Fr. De Pauw said, in fact, that Vatican officials had, at times, actually attempted to downplay the event "as nothing more than the imagination of three visionary children."
Newspapers of the time, however, did cover the event, he said.
Other prominent Catholic groups were perplexed by the Vatican's delays in releasing the text of the third secret.
"We're puzzled as to why we must wait for an official commentary," said Fr. Paul Kramer, a priest at the Fatima Center, a Canada-based Catholic organization that promotes the Message of Fatima. "The first two parts of the secret are quite clear in what they say and predict. It does not seem likely that the third part is so obscure that it requires deciphering by a team of experts."
"Our Lady of Fatima did not speak in riddles," he said in a statement.
The late Catholic author Fr. Malachi Martin has also alluded to the secrets in his numerous best-selling books that were labeled fiction, "but contained 80 percent truth," according to friend and advisor, Fr. Charles Fiore, who lives in the Diocese of Madison, Wis., and belongs to the priestly fraternity of St. Peter. [Ed. Note: Fr. Fiore has passed away since this article was written]
In an interview last year, Fr. Fiore told WorldNetDaily that Fr. Martin's last book, which was not yet finished before he died last July 29 in New York City, was "a nonfiction piece about Vatican power as the Church approaches the third millennium."
Regarding that book, "Primacy: How the Institutional Roman Catholic Church Became a Creature of the New World Order," Fr. Fiore said Fr. Martin believed it would be "his most controversial and important work."
Far from being fiction, Fr. Fiore said, the book was dealing exclusively "with power and the papacy," and would have "analyzed the revolutionary shift in the ancient dogma of primacy that lies at the heart of what many now see as the first breakdown of papal power in two millennia."
The book would have highlighted Malachi Martin's uncanny ability to see through and predict the hidden geopolitics of the Vatican and its "complex global dealings with governments and nations," Fr. Fiore said.
"The battle that concerns Martin is the fundamental survival of belief in God -- and the struggle that supercedes our individual faiths is the one between us and those who would destroy all faiths," wrote author Alan Caruba for The Jewish Future -- an observation that keenly matches Fr. De Pauw's interpretation and, oddly, portions of the version of the third secret interpreted by the Vatican, Fr. Fiore observed.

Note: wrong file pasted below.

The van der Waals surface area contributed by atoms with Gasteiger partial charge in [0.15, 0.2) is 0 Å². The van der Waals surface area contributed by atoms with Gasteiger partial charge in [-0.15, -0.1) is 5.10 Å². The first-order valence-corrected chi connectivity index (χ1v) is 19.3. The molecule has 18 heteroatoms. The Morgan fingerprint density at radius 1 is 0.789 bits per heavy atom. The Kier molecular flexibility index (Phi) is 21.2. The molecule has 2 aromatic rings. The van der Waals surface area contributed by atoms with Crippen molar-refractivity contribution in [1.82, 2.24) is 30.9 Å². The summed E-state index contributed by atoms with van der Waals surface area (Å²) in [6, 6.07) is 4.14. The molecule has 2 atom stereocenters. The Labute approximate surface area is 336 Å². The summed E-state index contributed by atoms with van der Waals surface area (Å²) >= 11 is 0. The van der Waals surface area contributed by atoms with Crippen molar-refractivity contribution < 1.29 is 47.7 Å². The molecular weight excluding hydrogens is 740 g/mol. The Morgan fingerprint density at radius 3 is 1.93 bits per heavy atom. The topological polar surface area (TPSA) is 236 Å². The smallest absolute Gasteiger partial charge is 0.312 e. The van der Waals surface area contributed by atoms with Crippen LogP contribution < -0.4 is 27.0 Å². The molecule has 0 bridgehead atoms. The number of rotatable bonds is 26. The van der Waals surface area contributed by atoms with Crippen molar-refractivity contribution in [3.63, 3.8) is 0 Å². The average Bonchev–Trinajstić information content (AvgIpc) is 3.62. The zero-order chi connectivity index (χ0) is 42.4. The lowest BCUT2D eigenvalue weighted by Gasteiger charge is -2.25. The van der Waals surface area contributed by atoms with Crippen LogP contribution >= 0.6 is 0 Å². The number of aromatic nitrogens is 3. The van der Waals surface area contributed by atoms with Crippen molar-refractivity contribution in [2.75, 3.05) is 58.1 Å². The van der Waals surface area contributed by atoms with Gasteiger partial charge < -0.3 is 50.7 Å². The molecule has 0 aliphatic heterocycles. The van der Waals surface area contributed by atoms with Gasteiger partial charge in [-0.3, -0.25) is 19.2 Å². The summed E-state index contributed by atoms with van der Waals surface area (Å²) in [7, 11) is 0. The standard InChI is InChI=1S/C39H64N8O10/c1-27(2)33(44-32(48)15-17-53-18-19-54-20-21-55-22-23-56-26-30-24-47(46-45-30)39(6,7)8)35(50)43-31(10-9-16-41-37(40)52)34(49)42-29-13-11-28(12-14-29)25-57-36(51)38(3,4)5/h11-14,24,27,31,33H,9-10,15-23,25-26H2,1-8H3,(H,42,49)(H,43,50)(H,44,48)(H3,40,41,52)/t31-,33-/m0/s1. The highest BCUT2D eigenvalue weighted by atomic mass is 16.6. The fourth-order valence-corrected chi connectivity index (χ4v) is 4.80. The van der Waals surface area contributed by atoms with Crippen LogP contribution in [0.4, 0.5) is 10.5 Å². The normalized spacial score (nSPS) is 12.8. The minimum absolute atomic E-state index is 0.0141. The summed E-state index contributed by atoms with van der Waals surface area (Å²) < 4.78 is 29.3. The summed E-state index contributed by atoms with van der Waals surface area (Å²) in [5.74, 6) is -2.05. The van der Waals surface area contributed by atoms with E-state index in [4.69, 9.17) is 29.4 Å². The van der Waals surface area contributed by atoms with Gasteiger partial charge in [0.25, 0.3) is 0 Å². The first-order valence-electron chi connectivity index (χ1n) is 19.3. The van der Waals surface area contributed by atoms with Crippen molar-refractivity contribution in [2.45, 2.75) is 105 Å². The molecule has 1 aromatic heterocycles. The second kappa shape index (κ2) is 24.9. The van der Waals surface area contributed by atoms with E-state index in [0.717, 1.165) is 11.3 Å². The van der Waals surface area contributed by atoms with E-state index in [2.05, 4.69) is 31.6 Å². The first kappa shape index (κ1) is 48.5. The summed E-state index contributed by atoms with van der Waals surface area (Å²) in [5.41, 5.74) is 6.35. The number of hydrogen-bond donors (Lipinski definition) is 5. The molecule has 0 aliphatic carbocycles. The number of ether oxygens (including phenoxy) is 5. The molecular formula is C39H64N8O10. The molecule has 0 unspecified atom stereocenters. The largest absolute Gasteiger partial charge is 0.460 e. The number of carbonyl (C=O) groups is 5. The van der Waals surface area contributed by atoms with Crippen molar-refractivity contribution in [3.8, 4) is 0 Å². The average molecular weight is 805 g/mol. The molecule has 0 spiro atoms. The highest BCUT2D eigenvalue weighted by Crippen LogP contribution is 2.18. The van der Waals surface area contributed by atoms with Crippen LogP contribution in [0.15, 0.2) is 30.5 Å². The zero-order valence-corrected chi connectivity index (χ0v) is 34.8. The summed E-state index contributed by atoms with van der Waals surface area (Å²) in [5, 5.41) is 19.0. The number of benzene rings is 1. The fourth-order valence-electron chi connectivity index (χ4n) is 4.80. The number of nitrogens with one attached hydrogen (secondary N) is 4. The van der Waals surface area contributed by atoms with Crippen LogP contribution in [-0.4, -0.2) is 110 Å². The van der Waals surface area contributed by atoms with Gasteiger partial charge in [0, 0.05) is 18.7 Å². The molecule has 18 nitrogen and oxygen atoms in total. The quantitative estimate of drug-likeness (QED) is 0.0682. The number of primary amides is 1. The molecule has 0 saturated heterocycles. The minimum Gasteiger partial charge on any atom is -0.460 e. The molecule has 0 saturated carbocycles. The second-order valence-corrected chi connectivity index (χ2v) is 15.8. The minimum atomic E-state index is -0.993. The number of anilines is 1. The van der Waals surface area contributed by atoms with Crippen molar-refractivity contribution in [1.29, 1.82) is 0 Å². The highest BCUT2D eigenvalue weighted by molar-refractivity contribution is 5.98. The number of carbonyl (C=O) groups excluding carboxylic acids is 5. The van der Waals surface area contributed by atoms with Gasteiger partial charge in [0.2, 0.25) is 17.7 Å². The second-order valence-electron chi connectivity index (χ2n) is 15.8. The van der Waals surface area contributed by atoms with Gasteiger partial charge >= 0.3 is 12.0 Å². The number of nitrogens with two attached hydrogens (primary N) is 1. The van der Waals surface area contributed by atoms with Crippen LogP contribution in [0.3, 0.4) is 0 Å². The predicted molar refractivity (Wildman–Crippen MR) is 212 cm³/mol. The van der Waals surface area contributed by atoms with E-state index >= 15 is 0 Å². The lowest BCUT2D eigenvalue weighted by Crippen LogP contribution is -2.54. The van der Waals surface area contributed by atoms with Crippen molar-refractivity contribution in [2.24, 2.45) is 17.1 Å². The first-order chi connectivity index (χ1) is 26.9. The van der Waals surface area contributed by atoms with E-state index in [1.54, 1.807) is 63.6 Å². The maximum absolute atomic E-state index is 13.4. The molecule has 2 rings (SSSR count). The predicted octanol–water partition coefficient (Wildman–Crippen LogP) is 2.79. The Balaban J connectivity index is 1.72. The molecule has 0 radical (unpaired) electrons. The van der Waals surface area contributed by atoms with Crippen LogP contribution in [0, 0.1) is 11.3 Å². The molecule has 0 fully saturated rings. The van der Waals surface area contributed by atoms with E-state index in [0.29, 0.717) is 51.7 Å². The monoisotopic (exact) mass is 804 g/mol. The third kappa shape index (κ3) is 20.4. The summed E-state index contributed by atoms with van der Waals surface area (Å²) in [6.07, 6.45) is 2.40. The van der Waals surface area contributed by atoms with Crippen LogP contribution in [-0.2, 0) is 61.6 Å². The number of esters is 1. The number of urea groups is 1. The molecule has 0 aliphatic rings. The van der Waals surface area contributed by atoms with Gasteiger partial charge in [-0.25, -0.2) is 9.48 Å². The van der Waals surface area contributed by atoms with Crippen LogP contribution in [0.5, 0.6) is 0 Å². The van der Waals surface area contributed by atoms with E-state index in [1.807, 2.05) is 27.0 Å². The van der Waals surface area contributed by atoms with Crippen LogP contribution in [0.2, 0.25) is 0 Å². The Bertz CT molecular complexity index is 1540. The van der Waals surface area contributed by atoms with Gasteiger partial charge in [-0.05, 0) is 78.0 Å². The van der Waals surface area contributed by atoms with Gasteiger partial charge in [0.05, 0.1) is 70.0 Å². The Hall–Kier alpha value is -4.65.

Last month, however, the Vatican pre-empted at least some speculation about the contents of the final secret by announcing, finally, its impending release -- an act ordered by Pope John Paul II, Vatican officials said.
Vatican Secretary of State Cardinal Angelo Sodano announced in Fatima, Portugal, May 13 that the Holy See intended to release the text of the third secret. The pope had gone to Fatima to beatify -- or make saints of -- the two shepherd children who, with Sr. Lucia, received the three secrets over 85 years ago.
During his statement, which was delivered in Portuguese, Cardinal Sodano said the third secret contained "a prophetic vision similar to those found in Sacred Scripture, which do not describe with photographic clarity the details of future events, but rather synthesize and condense against a unified background events spread out over time in a succession and a duration which are not specified.
"As a result," he added, "the text must be interpreted in a symbolic key."
Offering a glimpse of what the secret contained, Cardinal Sodano said, "The vision of Fatima concerns above all the war waged by atheist systems against the Church and Christians and it describes the immense suffering endured by the witnesses to the faith in the last century of the second millennium.
"It is an interminable Way of the Cross led by the popes of the twentieth century," he added, with no mention of any text that symbolically or otherwise described the version Fr. De Pauw has claimed to see.
John Paul credits the Virgin Mary with saving his life after an assassination attempt May 13, 1981 in St. Peter's Square by a Turkish nationalist -- 64 years to the day after the Holy Mother first appeared to the three Portuguese children. And, the Vatican says, he believes because of her divine intervention, the vision of a pope being killed by gunfire in the third secret was thwarted.
John Paul wrote shortly after the attempt on his life that it was "a motherly hand which guided the bullet's path," enabling the "dying Pope" to halt "at the threshold of death."
For past columns in The Daily Catholic on THE FATIMA FILE, see ARCHIVES